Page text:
The description of these angels as principalities and powers is, for Cassian, self-effacing with regard to their nature and purpose. The principalities and powers set themselves at the spiritual head of the earthly kingdoms and their driving “force” for war.[4] It is tempting to see Cassian’s reference to the legions under the domination principalities and powers as a subtle comment made upon the nature of the armies of the earth as well.[5] For Cassian, the names principalities, powers, thrones and dominations need no special decoding, only obvious explication. The name reveals the nature of the beings under discussion. Dominations would not have such a name unless in fact they exercised domination over people. [6] Similarly, principalities are principalities because they establish themselves as the “spiritual princes” of the nations.[7]
            Although, is the nature of the principalities and powers really so self effacing from the names they are ascribed? If we turn to the account of the principalities, dominations, and powers given in the Pauline literature, we should note the Pauline provides us with little or no detail as to how these figures operate among the kingdoms of the world. Rather, the only clear context we derive from the Pauline literature is that of spiritual warfare. Christians do not, it seems, conduct or engage in violent action or warfare towards any human being or human agency because. The Christian’s real war is against spiritual entities. By redirecting the military imagery against any human agency, the Pauline literature not only directs the reader to a spiritual struggle, it in many ways attempts to undermine the tradition of angels, some malevolent, placed over every nation of the earth. Cassian, while adopting the Pauline terminology as a description, rejects the Pauline re-interpretation. Through the Pauline literature, Cassian would not necessarily have the ground upon which to build his conceptualization of powers and principalities.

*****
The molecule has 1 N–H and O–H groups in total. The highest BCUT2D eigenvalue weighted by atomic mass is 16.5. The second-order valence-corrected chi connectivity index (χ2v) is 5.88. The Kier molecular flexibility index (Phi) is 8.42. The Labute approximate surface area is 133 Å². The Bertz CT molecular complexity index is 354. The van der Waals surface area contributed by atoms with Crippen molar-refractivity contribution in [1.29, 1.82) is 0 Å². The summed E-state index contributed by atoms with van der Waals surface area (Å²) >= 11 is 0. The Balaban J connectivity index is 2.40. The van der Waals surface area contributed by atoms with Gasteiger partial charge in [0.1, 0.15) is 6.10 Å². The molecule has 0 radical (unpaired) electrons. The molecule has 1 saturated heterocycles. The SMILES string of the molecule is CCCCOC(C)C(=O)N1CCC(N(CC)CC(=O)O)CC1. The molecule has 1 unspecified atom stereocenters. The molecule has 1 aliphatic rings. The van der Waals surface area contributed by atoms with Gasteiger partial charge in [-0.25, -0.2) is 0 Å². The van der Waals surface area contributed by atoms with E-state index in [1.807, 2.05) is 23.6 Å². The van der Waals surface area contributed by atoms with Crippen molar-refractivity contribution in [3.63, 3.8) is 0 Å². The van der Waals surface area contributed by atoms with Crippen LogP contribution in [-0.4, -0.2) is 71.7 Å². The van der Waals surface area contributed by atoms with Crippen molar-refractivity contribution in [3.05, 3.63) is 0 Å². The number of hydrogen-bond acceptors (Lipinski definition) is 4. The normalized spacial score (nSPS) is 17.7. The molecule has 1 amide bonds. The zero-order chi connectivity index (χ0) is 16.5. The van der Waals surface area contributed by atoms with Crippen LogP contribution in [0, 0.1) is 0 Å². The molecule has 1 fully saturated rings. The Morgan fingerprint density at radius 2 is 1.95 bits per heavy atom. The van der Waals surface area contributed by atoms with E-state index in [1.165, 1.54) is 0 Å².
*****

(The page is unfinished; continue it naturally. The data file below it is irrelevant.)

The text of Daniel looms notably large in this portion of Conference VIII. However, I would argue, Cassian is limited to what he can do with the text of Daniel. The text identifies a prince of the Persians and a Prince of the Greeks. The prince of the Persians has already been engaged by the angles Gabriel and Michael. I do not believe Cassian derives his angelology from an interpretation of Daniel. The narrative from Daniel cited by Cassian is rather limited, confined to four characters: Michael, Gabriel, the Prince of Persia and the Prince of Greece. The narrative is also rather neat: two sets of opposing angelic powers. The impulse to immediately identify Daniel as the source of Cassian’s angelology must be avoided. It is not that it is impossible, but it is only one possibility. Recognizing that the evidence from Cassian’s writings is nebulous, I would argue we must argue for Cassian’s knowledge and acceptance of the text of Deuteronomy 32:8 as it appears in the Septuagint.